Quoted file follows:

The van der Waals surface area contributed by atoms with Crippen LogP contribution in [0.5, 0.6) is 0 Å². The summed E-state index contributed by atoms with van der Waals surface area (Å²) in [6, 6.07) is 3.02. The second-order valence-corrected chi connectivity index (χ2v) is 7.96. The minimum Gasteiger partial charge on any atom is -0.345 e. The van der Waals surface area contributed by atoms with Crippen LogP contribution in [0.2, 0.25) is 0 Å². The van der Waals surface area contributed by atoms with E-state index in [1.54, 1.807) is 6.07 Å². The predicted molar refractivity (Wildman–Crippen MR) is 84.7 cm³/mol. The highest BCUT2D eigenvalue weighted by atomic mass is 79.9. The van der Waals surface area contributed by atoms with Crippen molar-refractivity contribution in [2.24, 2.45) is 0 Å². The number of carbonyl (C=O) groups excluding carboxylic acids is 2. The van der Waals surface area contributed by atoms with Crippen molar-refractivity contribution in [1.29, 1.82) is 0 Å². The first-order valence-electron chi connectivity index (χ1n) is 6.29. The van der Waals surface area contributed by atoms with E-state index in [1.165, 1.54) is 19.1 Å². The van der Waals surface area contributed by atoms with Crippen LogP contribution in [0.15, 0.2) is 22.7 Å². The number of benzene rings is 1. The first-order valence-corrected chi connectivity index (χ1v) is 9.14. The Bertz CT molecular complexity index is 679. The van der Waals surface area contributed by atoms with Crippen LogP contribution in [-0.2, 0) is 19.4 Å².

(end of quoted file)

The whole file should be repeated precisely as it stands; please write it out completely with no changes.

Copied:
The van der Waals surface area contributed by atoms with Crippen LogP contribution in [0.5, 0.6) is 0 Å². The summed E-state index contributed by atoms with van der Waals surface area (Å²) in [6, 6.07) is 3.02. The second-order valence-corrected chi connectivity index (χ2v) is 7.96. The minimum Gasteiger partial charge on any atom is -0.345 e. The van der Waals surface area contributed by atoms with Crippen LogP contribution in [0.2, 0.25) is 0 Å². The van der Waals surface area contributed by atoms with E-state index in [1.54, 1.807) is 6.07 Å². The predicted molar refractivity (Wildman–Crippen MR) is 84.7 cm³/mol. The highest BCUT2D eigenvalue weighted by atomic mass is 79.9. The van der Waals surface area contributed by atoms with Crippen molar-refractivity contribution in [2.24, 2.45) is 0 Å². The number of carbonyl (C=O) groups excluding carboxylic acids is 2. The van der Waals surface area contributed by atoms with Crippen molar-refractivity contribution in [1.29, 1.82) is 0 Å². The first-order valence-electron chi connectivity index (χ1n) is 6.29. The van der Waals surface area contributed by atoms with E-state index in [1.165, 1.54) is 19.1 Å². The van der Waals surface area contributed by atoms with Crippen LogP contribution in [0.15, 0.2) is 22.7 Å². The number of benzene rings is 1. The first-order valence-corrected chi connectivity index (χ1v) is 9.14. The Bertz CT molecular complexity index is 679. The van der Waals surface area contributed by atoms with Crippen LogP contribution in [-0.2, 0) is 19.4 Å².